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Thread: Signal to noise ratio?

  1. #1
    Join Date
    May 2018
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    Default Signal to noise ratio?

    Guys I'm trying to get some good speakers but I keep running into something known as signal to noise ratio? What exactly does that mean? I know it's an obvious math formula but how does it work?

    Sorry I'm not that technically smart but I've been getting involved with music production lately as well so I think learning about it will only help.

    Thx and sorry if it's considered a 'dumb' question.
    Last edited by sayitnelly; 06-05-2018 at 01:54 PM.

  2. #2
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    Default Re: Signal to noise ratio?

    Quote Originally Posted by sayitnelly View Post
    Guys I'm trying to get some good speakers but I keep running into something known as signal to noise ratio? What exactly does that mean?
    Signal to noise ratio is simply a measure of the relationship between the signal (be that music, voice, whatever you're interested in) and the noise (be that the rumble of a passing truck, the hiss that an amplifier makes when the gain is really cranked up, or anything that you are *not* interested in).

    Consider the case of a singer at an outdoor cafe. When you are a long way away, you can see the cafe and the singer, but the noise of the traffic around you prevents you from hearing much of the song, and you can't interpret the words. The loudness level of the traffic noise might be higher than the loudness level of the singer; the singer is lost in the noise.

    As you walk closer to the cafe, the sound of the singer's voice gets louder while the traffic noise stays the same (same traffic on the same street). This makes it easier to hear the singer and at some point you'll be close enough to understand the words to the song. This happens when the loudness level of the singer is sufficiently higher than the loudness level of the traffic noise. Once you reach the cafe and take a seat the singer is sufficiently louder than the noise that you have little trouble hearing the singer. This is a higher signal to noise ratio.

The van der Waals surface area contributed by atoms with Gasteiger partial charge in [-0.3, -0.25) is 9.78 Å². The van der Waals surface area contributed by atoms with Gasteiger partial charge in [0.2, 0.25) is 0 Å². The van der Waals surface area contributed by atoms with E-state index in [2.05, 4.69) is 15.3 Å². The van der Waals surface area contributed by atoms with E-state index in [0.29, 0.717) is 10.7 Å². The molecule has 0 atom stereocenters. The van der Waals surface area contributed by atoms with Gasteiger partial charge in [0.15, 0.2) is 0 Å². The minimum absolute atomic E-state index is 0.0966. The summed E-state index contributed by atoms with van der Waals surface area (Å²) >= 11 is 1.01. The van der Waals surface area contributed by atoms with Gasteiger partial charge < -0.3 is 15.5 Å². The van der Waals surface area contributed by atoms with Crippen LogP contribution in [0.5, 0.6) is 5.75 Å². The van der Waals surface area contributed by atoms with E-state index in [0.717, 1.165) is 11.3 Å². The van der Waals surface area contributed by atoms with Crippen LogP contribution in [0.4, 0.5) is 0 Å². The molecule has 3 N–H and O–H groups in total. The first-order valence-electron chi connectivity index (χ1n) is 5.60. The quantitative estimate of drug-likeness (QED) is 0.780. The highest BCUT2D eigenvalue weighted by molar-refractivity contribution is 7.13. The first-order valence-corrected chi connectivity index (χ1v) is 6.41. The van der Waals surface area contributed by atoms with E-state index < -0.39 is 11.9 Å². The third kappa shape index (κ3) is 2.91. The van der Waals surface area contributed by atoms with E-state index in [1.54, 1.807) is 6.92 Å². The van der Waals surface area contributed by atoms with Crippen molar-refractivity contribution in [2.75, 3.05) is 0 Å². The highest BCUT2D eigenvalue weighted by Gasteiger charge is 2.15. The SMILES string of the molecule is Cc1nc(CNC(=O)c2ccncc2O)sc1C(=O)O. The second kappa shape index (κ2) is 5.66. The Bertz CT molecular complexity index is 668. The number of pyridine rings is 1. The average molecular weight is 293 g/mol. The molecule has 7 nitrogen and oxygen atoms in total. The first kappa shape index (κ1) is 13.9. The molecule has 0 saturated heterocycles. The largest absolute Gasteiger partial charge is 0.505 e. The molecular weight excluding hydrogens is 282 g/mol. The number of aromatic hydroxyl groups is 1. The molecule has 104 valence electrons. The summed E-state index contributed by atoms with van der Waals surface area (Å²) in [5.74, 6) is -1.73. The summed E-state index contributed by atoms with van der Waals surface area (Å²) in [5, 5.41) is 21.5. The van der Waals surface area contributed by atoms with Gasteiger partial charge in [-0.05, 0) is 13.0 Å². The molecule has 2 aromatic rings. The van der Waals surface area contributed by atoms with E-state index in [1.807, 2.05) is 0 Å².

Really, that's mostly what signal to noise ratio is about -- how easy is it for you to hear the singer?
    "If it sounds good, it is good." -- Duke Ellington

  3. #3
    Join Date
    Aug 2003
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    Default Re: Signal to noise ratio?

    Quote Originally Posted by sayitnelly View Post
    Guys I'm trying to get some good speakers but I keep running into something known as signal to noise ratio? What exactly does that mean? I know it's an obvious math formula but how does it work?

    Sorry I'm not that technically smart but I've been getting involved with music production lately as well so I think learning about it will only help.

    Thx and sorry if it's considered a 'dumb' question.
    Bruce provided a pretty good answer. S/N Ratio doesn't apply to passive loudspeakers. Technically speaking, S/N Ratio really only applies to the noise and signal generated by the same device. Passive loudspeakers don't generate "noise", thus it isn't an appropriate specification for a loudspeaker. If it is listed as a spec for a loudspeaker, it is simply marketing hyperbole and I would stay far away from this particular loudspeaker.

    in Audio, SNR is a specification for amplifiers, pre-amplifiers, CD players, cassette decks (what are those ) etc... Electronic devices etc. It is the ratio between the background noise the device generates (noise floor) and the signal itself. A low ratio means the device generates quite a bit of background noise. 70dB and higher is typically considered pretty good for analog devices, while digital components should be at least 100dB... It is also not a representation of sound quality.

    Unless you are looking at powered speakers, it is a specification that does not apply to loudspeakers as passive speakers do not generate background noise. Since a number can not be divided by zero (signal level divided by noise level), the spec is meaningless in this application.
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